Wednesday, April 18, 2012

Stirring the Grey Matter

Predicting the good, bad and ugly impacts of computer gaming is keeping a lot of brain researchers in business. When your subject of inquiry is a market involving many billions of dollars, you're onto something.

As expected with something so absorbing as games, the positive and negatives indicated are wide-ranging, covering everything from better hand-eye coordination in surgeons to associating compulsive gaming with being overweight, introverted and prone to depression. As a drumbeater for increasing moments of joy, I see fun on screens as a big positive, and figure the range of checks and balances on modern lifestyles will expand as the research vampires and others sink their teeth into these subjects.

I like the outcome of a November-reported study from Michigan State University's Children and Technology Project. It appears almost any computer game boosts a child’s creativity. Gender, race and kind of game didn't enter into it. However - in the study - using cellphones, the Internet or computers for other purposes did not affect creativity. Hold the phone, there’s a lot more to be discovered about games as the Screen revolution rages.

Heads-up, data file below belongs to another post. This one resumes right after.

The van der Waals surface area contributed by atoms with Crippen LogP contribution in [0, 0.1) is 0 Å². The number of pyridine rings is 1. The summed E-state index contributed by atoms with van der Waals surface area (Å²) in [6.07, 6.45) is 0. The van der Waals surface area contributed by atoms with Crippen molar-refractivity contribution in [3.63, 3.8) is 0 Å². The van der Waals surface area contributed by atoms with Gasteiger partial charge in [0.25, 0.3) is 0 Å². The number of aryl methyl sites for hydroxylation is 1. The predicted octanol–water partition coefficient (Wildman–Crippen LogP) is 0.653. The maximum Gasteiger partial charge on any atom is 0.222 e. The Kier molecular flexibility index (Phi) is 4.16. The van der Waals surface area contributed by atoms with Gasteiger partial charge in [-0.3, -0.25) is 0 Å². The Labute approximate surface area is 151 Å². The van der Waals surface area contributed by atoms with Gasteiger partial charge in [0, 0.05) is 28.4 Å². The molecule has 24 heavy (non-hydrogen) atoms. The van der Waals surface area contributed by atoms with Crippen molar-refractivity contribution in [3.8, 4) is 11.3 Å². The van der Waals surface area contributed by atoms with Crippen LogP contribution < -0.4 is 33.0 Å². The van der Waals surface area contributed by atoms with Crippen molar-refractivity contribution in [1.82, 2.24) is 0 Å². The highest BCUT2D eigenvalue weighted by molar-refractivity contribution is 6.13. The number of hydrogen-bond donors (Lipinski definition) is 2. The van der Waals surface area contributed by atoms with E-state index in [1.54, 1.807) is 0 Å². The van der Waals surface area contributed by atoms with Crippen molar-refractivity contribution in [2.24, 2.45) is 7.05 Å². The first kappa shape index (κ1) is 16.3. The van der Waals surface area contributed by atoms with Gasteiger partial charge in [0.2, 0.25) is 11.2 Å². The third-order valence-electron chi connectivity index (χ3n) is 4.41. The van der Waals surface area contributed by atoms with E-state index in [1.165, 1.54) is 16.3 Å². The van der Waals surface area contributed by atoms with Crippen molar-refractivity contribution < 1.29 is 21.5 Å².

1 comment:

Mr. C.V. said...

Well, from one Kevin Roberts to another, I am happy to read about the positives of gaming. As the author of, Cyber Junkie: Escape the Gaming and Internet Trap, I have written on the drawbacks, but I have lately given greater attention to the positives, such as heightened visual-spatial acuity, an edge in technology, and surgeons who play video games err less frequently than their non-gaming counterparts. IBM, as I am sure you well know, uses multi-player simulation games to teach and develop leadership skills.

Keep this kind of info coming!

~Kevin J. Roberts